Life, Therapy

My relationship with death

(In case it isn’t obvious already, this is about death, and it’s dark.)

We’re in a close relationship, death and I, but it’s a rocky one.

I saw you, death, for the first time when I was in 5th grade. I had heard about you before. I had heard what you had done to my grandpa, to my friend’s dog, to many others. But I hadn’t been present to see you in the same room.

In 5th grade, I saw you come and take my grandmother away. I saw her heart rate fall, fall, fall, until it got to levels at which she was surely unconscious, and we took the monitor off her finger.

I understood that it was her time. I loved her, but it was a peaceful way to go.

Then, the summer between 9th and 10th grade, you noticed me. Before, we were just strangers in the same room. Now you introduced yourself to me. You showed me my life. I saw it flash before my eyes. It was a good life, one I was proud of. You told me it was enough. You told me to come with you. You showed me peace and beauty, the calm in the eye of the storm. You took my breath away. I said okay. I didn’t have a choice, but I said okay anyway.

But you decided not to take me then. I don’t know why. Maybe it was fate. Maybe it was God, if he exists, thinking I deserved to live longer, that there was some plan for me. Maybe it was physics, just the way things moved in that moment, and my luck of being where I was. Maybe it was that I was wearing a seatbelt. Maybe it was that I wasn’t too tall. I’ll never know why.

You turned away from me and looked at my dad. He was too tall for the car. The physics did not work in his favor. I saw and heard horrible things. For maybe five minutes, I thought you had taken him. I imagined the rest of my life without him. I regretted not loving him more. I hated you, death. You caused pain, misery, and sadness.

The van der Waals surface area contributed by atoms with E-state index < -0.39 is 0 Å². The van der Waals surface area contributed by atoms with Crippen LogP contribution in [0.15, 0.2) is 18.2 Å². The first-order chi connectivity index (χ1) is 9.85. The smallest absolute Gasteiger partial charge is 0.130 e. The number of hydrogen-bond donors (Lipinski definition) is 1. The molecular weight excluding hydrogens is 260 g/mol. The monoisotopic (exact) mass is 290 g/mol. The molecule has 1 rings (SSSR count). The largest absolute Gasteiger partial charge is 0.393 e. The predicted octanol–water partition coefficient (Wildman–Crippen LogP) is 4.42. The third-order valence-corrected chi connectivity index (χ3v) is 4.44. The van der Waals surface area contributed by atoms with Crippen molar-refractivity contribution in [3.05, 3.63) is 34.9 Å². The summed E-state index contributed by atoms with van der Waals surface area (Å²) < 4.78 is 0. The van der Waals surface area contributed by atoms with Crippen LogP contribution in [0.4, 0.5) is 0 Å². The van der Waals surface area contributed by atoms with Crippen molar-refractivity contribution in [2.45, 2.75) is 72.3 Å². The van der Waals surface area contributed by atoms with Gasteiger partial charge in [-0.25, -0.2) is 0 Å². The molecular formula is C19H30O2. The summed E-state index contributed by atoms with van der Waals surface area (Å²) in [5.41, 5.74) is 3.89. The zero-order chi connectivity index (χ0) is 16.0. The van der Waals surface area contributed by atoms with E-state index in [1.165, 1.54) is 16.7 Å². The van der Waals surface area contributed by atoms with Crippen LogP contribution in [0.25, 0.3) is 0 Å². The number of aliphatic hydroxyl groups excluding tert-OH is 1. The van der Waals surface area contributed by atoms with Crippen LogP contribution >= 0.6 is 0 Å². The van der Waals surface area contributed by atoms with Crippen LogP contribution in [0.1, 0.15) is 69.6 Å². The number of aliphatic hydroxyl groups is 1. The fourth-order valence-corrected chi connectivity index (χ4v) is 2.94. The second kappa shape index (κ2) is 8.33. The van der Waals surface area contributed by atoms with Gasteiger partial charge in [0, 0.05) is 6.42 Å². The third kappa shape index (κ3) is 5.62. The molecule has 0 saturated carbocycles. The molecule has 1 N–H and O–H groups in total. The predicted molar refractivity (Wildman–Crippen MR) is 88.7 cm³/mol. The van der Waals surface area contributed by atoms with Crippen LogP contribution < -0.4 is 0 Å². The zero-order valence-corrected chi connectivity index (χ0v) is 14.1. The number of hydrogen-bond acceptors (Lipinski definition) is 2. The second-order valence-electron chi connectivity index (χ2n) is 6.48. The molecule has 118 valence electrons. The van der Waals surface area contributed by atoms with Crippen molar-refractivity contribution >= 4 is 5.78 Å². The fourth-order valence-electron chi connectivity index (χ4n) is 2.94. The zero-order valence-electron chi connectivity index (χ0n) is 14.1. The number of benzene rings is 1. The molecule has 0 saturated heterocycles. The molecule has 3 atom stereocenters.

And yet you didn’t take him away from me, either. It was an amazing gift, one that I struggle to be thankful for today, but it really was.

Time passed. You stayed in my mind. The image of peace stayed in my mind. The horrors stayed in my mind. For better or worse, you and I were linked together.

Later, when things were too much to bear, you knocked on my door. I invited you in. At some point, we must have started dating. I thought about you often. I fantasized about you, “Death + Me” written in a heart. I wanted to be with you, but at the same time you repulsed me. I hadn’t forgotten the accident. I hadn’t forgiven you for that. But the peace was so tempting.

I kept our relationship hidden. I didn’t tell friends, family, teachers, even my therapist, what you meant to me.

We’d break up. I’d swear we were never getting back together. I’d write lists of why I wanted to stay living. I’d plan things to look forward to. I’d make checklists to follow during the times when you tempted me, so that I wouldn’t give in.

I’d go without seeing you for a while. I would try to forget. But somehow you still called to me, especially in my dark moments, especially in flashbacks, especially when I was alone.

At some point I started becoming more open about our relationship. I wrote about it in my journal. I alluded to it with my friends. I confessed to my therapist when she asked me point blank. A few months later, my therapist and I told my parents about my relationship with you. They didn’t really understand. But they loved me and wanted to support me. They wanted to help me move beyond you. At the time, I wanted to be done with you, too.